Sunday, December 31

On the cusp of the New Year

It's that time of year. Prognosticators try to tell us what to expect in 2018 based on what they think they know from 2017. Yea, well, not counting on their accuracy beyond maybe January 2. There are others reminding us of all the good, bad, horrible, and spectacularly wonderful things that occurred in 2017. Remembrances of those who passed away. Pictures of noteworthy moments. Reflections upon reflections.

It's a natural reflex, I think, to reflect on the past, to think about the future, to imagine something different and better and more vibrant and less painful and more interesting.

We all cling to some essence or element of hope. We all want to believe there is hope that tomorrow and tomorrow and tomorrow will be better.

For many of us, that Hope is assured even though we're not always very good at showing it or living it.

For me, this time of the year is marked by some mundane traditions. I update the 2018 calendar to show birthdays and anniversaries. I go through my online sticky notes and bookmarked articles to see what is still is relevant and try to organize them in a way that I can actually tackle them with some intent. I try to figure out what that intent might be.

Today I'll be drafting the New Year's letter I hope to get out before Epiphany because I am realistic about easily I can be distracted by all of the things I want to read and think about. I'll draft some plans for the first of my 2018 professional blog posts and decide if I want to try to create weekly podcasts, too.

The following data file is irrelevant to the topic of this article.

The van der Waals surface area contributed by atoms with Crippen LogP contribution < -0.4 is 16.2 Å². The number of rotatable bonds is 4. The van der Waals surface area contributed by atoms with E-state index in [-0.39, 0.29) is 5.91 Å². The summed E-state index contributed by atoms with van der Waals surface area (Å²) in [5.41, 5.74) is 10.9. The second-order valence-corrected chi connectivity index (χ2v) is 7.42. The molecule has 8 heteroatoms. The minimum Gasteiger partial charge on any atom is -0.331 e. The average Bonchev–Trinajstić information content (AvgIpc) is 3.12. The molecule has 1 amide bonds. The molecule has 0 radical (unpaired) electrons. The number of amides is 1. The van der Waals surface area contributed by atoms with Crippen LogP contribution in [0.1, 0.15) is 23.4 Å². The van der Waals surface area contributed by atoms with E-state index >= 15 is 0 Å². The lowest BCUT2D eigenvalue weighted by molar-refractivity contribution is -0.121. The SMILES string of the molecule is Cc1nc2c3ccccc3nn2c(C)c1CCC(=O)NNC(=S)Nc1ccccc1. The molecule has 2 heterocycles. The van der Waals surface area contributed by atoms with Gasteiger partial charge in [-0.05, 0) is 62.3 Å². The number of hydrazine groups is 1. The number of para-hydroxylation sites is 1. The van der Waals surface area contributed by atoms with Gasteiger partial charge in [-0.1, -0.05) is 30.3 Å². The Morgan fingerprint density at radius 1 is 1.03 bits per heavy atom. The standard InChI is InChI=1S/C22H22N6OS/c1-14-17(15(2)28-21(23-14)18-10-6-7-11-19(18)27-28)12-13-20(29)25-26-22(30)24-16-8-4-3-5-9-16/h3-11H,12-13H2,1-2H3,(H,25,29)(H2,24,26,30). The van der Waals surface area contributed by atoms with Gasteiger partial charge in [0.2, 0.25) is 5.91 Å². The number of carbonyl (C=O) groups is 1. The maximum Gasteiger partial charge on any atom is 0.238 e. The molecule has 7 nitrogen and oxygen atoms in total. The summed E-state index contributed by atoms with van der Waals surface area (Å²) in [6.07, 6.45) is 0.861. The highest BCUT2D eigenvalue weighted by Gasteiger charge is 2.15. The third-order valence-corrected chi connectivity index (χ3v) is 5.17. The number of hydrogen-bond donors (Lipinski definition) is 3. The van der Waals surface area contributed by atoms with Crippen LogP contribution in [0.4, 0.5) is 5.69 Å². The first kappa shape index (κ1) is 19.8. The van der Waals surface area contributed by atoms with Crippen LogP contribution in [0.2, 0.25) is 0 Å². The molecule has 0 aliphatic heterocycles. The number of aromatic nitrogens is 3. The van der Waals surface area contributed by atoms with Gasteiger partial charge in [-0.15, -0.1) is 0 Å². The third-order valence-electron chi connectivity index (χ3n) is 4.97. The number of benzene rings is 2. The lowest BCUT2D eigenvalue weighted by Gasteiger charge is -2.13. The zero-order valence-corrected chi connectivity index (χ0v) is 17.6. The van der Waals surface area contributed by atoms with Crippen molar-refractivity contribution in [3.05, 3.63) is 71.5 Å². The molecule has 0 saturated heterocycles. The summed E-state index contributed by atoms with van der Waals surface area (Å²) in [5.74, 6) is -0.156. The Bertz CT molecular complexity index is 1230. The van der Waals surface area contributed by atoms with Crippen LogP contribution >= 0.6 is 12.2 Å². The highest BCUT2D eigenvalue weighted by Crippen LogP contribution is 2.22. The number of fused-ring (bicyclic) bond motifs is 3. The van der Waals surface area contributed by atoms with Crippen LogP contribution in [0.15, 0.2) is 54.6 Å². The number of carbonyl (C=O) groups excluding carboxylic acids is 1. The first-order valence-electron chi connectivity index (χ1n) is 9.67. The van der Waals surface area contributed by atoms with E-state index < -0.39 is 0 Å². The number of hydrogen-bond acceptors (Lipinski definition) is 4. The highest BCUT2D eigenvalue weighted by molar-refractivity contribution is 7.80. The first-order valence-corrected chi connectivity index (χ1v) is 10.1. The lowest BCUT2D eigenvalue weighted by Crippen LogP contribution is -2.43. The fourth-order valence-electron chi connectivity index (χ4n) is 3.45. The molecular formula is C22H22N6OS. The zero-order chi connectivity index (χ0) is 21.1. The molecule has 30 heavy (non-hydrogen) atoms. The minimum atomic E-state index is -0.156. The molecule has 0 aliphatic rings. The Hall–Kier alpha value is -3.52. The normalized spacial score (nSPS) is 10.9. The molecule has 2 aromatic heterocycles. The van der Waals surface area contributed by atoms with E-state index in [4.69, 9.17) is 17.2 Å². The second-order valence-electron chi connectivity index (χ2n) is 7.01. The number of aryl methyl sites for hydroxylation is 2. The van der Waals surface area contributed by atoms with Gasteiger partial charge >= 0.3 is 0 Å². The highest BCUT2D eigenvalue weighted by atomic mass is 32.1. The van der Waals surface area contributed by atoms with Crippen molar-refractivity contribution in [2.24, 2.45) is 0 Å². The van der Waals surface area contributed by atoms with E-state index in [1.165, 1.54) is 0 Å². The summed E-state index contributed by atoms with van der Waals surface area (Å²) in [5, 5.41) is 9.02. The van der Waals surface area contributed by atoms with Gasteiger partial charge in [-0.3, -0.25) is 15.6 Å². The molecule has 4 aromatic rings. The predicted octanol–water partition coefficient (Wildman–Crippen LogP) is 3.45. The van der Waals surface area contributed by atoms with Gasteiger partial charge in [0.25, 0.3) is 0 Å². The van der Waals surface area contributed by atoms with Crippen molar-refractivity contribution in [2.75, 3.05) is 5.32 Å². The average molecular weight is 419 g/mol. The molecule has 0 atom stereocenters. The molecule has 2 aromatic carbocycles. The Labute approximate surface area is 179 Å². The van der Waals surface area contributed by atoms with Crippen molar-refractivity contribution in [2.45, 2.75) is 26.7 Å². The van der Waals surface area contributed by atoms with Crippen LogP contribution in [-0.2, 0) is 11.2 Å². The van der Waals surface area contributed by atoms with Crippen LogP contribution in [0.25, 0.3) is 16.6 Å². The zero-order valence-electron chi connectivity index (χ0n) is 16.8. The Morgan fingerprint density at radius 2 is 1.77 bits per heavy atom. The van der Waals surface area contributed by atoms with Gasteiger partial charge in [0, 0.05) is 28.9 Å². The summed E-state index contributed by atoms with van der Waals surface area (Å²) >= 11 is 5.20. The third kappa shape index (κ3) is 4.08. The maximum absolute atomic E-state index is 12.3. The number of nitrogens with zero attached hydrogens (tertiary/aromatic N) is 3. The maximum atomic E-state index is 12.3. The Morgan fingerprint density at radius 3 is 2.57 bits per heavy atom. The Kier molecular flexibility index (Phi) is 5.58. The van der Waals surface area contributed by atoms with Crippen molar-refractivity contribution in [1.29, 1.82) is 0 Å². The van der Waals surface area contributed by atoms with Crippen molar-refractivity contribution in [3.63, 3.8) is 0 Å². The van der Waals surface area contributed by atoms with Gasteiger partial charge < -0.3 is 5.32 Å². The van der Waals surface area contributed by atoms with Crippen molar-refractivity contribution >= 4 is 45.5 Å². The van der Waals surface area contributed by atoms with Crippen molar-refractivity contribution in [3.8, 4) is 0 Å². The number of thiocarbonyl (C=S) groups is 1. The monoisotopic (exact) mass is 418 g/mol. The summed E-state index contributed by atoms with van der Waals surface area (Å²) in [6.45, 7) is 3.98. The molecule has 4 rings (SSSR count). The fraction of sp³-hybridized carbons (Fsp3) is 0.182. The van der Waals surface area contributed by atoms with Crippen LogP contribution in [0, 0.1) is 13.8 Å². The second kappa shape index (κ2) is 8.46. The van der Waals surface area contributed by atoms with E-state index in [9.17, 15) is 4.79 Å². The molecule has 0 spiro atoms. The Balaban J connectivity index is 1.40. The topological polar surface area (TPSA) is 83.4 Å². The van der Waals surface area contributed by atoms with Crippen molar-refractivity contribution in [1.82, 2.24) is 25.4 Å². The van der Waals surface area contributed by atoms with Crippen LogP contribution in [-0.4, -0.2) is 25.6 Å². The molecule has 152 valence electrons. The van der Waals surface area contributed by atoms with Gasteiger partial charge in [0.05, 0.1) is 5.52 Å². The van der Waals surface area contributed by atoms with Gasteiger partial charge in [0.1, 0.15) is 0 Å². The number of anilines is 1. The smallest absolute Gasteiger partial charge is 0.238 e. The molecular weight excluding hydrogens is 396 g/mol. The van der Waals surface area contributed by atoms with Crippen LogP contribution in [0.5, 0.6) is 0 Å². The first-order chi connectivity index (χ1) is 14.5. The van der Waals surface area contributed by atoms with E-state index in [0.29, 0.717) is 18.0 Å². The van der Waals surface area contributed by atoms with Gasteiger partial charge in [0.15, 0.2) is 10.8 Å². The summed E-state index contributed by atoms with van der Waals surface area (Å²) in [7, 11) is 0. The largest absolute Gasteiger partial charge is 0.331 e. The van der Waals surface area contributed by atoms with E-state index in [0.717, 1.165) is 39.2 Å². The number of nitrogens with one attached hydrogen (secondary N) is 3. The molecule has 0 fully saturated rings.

But mostly I'll reflect, think, pray, and read. . .and, practically speaking, stay warm because it is freakin' cold outside (-8F "real feel"). And watch some football because it is New Year's Eve Day.

I'll reach out to some family members and friends. I'll try not to spend too much time thinking about my hip surgery and my frustration that all I'd hoped to get done over the winter break isn't getting done and won't get done trying to acknowledge in the grand scheme of things vacuuming really isn't that important. I will do my best to be grateful for this time for reflection and thinking and reading and writing. I will do my best to take advantage of this time as it will help me mark the start of 2018--no more than a whisper of the turn of a page and the tick of a clock--as something significant and valuable to me and this life I've been given.

I'm not one to ignore the past, but I also don't dwell on it, w
ell, not any more. It's taken me a while to learn how to let go of the past and use it as a stepping stone to growth and change. I'm still working on developing patience and finding balance.

I have no idea what to expect of this afternoon let alone 2018 so I'll let each day run its course. My hope--not, please note, my resolution, is that I will, like Benjamin Franklin, think each morning on what good I can do each day and, each evening, reflect on what good I have done. I shall have to be gentle with myself and non-judgmental, which is not my nature. I shall have to be patient with myself which is, again, not my nature. And I shall have to hope that each day I will remember and hold tight to the fact that God's mercies are new every single morning. If I do nothing else, 2018 will be an amazingly good year.

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